OK.  What consultations and why?  "With a view" to protecting
safety.   BUT "not impeding bilateral trade." 
Ahh.  Don’t interfere with trade, even if a bit of antifreeze
chemicals are in a few shiploads of toothpaste. 

And their heart really does not seem to be in it.  Consider this comment, in the same article.

China’s commerce minister, Bo Xilai, defended the quality of
Chinese goods, saying 99 percent of his country’s exports to the United
States and Japan passed quality controls and adhered to global quality

Hmmm.  Recall that "99%" is about the percentage of Chinese imports that our FDA does NOT inspect. 

you know anybody that speaks many words but says nothing?  That
seems to be what happened in the multi-lateral government
meeting.  But it hit the New York Times, with a headline ("China agrees to raise product standards") that is misleading.

Posted in TradeComments (0)

Japan’s Trade Angst

In Monday’s Wall Street Journal (subscription
required) suggests that Japan
feels increasingly isolated by a trade agreement recently penned with Korea. As the article
points out, Fast Track is dead, but Japan’s
aging population has it staring down the double-barrel of expensive retirement
programs and expensive food, grown on small farms that average only 3.7 acres
compared to 494 acres here in the US.


Even though Congress might choose to reject parts of the
Korean agreement, removal of tariffs on Korean made cars would place
Japan at a disadvantage in the 6.8 trillion yen Japan to US car market.
But cars are only part of the massive trade that takes place between here and Asia.

A free trade agreement with Japan would have broader
consequences than cars. So far, Japan
has shunned corporate ownership of farms. With more pressure to compete on
multiple fronts, Japan may
be forced to alter its stance on agriculture and become more competitive with America
by allowing larger corporate farms.

Funny, they’ve been whipping the socks off of US car makers
for years, now they suddenly want to emulate USDA by putting an end to small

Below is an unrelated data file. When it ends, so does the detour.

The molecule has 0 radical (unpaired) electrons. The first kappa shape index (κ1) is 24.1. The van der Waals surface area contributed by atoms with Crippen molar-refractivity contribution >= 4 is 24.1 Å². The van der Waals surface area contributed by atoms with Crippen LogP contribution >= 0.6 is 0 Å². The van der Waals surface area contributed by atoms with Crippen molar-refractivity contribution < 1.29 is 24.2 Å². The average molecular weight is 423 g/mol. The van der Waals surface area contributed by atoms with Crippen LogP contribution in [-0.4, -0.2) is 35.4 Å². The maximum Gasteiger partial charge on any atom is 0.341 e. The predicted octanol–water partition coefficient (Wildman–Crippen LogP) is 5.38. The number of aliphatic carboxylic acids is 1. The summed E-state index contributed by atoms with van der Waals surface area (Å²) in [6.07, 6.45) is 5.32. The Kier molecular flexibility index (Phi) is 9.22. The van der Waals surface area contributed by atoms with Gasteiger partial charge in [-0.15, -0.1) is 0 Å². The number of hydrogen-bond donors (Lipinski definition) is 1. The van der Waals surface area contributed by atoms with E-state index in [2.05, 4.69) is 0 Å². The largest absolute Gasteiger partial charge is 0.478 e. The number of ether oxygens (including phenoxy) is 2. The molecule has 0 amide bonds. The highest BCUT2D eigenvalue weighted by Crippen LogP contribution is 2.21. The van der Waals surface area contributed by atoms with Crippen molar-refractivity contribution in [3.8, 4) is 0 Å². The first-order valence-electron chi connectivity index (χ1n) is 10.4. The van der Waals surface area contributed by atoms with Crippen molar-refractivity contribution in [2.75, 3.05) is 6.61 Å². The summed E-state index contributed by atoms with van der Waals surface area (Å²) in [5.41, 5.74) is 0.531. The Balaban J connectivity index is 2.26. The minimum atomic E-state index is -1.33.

farms. Mind you, that’s the same USDA that has been sending money to some of
the deepest agricultural pockets in the nation. If big is so much more
efficient, why then does USDA and Congress feel they need to subsidize big?

One wonders, when looking at the current situation in the
oil markets, what would happen if the world had two or three thousand oil
companies drilling for and refining crude oil?

Efficiency of corporations comes not necessarily from production,
but from their ability to sell themselves and buy the votes they need to win

Concentration of resources is always to be avoided, in wars, in
peace, and in trade.


Posted in TradeComments (0)

Asian Tag Team

An Asian Tag Team may be working against US efforts to turn
the tide on Chinese imports. What’s good for China,
it seems, is good for Japan.
By allowing the Yen to serve as proxy for the Yuan, Japanese exports to China
rise while helping to keep the Yuan cheap in dollar terms.

And what is good for America? Why a rising dollar of
. The bounding buck is a sign that interest rates may not rise in
response to a failing economy, a sure sign that Asian imports will continue

But is that really good for America?

Beijing, not Chinese business,
but Chinese government, is planning to invest part of its trade surplus largesse
in one of America’s
premier buy-out funds, Blackstone, to the tune of three billion dollars. Don’t
worry, there’s more where that came from, China holds over $1.3 trillion in
surplus dollars.  But that’s not all your
trade dollar buys, because China
is also about to begin space exploration in a big way. Having already proved its technological prowess by destroying a satellite in earth orbit, Chinese influence is
seen as being enhanced not only by having nuclear weapons, but by inhabiting
the high ground of outer space.

Heard enough yet? Well this last article should put the
icing on the cake, as Microsoft is seeking to partner with the premier pirate
of proprietary technology. Yes, Microsoft is even offering to help China translate
many of its Windows programs into Chinese with jointly designed, open source

Meanwhile, China
jawbones while Washington